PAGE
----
I have a few days of work to go before I start the Easter school holidays and I feel a little bit like that TIE Interceptor in Return of the Jedi. You know the one I mean:
I have three 40K projects that I am working on at the moment, which I am hoping to knock over during the holidays. I have felt a bit of pressure to get them all prepared for painting, but life has just been rolling me in the foam. I find myself looking at them and just going... blaaargh.
We all feel this way from time to time, especially when we put so much energy into the hobbies that we love. When the things that you do for enjoyment aren't bringing you enjoyment anymore, it's time to take a step back and recharge. Here is some advice based on what works for me:
1) Do something else. I am interested in a lot of different gaming systems and I find switching over to something else can give me the break I need. This is one of the reasons Battletech, X-wing and other random games appear on my blog from time to time. If you don't have anything else, it may be time to branch out and try a new game, even if you just dip a toe in.
Having a non-gaming hobby helps too. I find sailing really blows the cobwebs away as it is such a mentally and physically consuming activity. Martial Arts used to be great too, but life seems to have pushed me away from that path.
|I haven't done any of these for a while; I'm not sure that I could land anymore with my busted ankle.|
2) Share the love. If you can, give back to your gaming community/friends/family. When I am sick of modelling/painting for myself, I find that making something for a friend is like hitting the restart button. Teaching a skill, or learning a new one, seems to have the same affect; you are changing the dynamic of the exercise so that the focus is not on you for a while. It feels good ;-)
Introducing my kids to modelling has also been highly enjoyable and edifying. With my son, the focus has been train sets, whilst my daughter is really starting to get into Lego. Watching the way that their imagination and creativity unfolds helps me to appreciate my own opportunities for artistic expression.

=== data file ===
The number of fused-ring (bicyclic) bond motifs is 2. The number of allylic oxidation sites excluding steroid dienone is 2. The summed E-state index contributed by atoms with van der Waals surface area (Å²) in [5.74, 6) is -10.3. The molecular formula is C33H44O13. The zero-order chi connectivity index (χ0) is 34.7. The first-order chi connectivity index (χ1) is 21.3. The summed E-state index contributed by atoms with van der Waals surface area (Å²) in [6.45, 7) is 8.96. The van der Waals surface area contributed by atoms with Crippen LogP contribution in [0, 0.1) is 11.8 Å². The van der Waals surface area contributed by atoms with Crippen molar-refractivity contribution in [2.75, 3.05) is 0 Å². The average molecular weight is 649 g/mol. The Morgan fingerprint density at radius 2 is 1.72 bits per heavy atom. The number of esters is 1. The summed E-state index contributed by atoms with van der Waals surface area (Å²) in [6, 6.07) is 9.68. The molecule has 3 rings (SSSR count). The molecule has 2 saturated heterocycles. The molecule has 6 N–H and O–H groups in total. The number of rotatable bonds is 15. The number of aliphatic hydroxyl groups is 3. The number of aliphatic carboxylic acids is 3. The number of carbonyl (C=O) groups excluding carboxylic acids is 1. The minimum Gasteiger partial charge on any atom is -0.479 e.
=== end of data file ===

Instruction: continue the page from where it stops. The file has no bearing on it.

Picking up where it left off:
3) Do something frivolous. Sometimes, I experience a disproportionate amount of joy working on frivolous things. I have a couple of projects that are great fun to work on, simply because there is no pressure to complete or present them. When I find myself saying "But I don't have time for things like that! [gnashing of teeth]" I know I am taking things too seriously. I find little terrain projects and objective markers fit this category nicely. For example, I have a pack of Velociraptors I am tinkering with at the moment, to represent a particularly dangerous patch of jungle terrain...
Interestingly, publishing a blog ticks a lot of these boxes. It is definitely a form of creative expression, in which we expose our skills and foibles to the largest possible audience. We learn and share with other enthusiasts who represent a broad spectrum of skill and commitment. Dropping the odd humorous article or scenario on your readers is also great fun. Unfortunately, running a blog can also put pressure on us to perform and deliver content. As an extension of the hobby itself, when the fun just isn't funny anymore, it is time to take a step back and remember why we started doing all of this in the first place:
We are creative, relational people, looking for something inherently different to do.
If we are feeling flat, exercising those characteristics in novel ways can help us get our mojo back. Now, I'm off to paint more snakes... blaaargh.
See you across the table,